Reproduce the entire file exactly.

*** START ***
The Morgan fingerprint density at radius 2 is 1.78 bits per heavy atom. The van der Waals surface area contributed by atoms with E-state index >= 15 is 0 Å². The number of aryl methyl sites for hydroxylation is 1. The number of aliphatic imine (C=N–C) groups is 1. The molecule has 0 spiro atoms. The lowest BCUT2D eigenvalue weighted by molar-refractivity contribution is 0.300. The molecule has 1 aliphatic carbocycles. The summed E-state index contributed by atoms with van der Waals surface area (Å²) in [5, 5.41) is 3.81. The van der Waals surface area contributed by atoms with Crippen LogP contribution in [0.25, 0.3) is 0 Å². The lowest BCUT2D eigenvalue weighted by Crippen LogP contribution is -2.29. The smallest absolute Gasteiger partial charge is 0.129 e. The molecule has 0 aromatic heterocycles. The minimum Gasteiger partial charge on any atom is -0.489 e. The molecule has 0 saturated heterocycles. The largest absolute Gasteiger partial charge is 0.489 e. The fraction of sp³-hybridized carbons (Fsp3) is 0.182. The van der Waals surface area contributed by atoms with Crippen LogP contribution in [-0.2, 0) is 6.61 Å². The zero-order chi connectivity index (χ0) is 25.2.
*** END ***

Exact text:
The Morgan fingerprint density at radius 2 is 1.78 bits per heavy atom. The van der Waals surface area contributed by atoms with E-state index >= 15 is 0 Å². The number of aryl methyl sites for hydroxylation is 1. The number of aliphatic imine (C=N–C) groups is 1. The molecule has 0 spiro atoms. The lowest BCUT2D eigenvalue weighted by molar-refractivity contribution is 0.300. The molecule has 1 aliphatic carbocycles. The summed E-state index contributed by atoms with van der Waals surface area (Å²) in [5, 5.41) is 3.81. The van der Waals surface area contributed by atoms with Crippen LogP contribution in [0.25, 0.3) is 0 Å². The lowest BCUT2D eigenvalue weighted by Crippen LogP contribution is -2.29. The smallest absolute Gasteiger partial charge is 0.129 e. The molecule has 0 aromatic heterocycles. The minimum Gasteiger partial charge on any atom is -0.489 e. The molecule has 0 saturated heterocycles. The largest absolute Gasteiger partial charge is 0.489 e. The fraction of sp³-hybridized carbons (Fsp3) is 0.182. The van der Waals surface area contributed by atoms with Crippen LogP contribution in [-0.2, 0) is 6.61 Å². The zero-order chi connectivity index (χ0) is 25.2.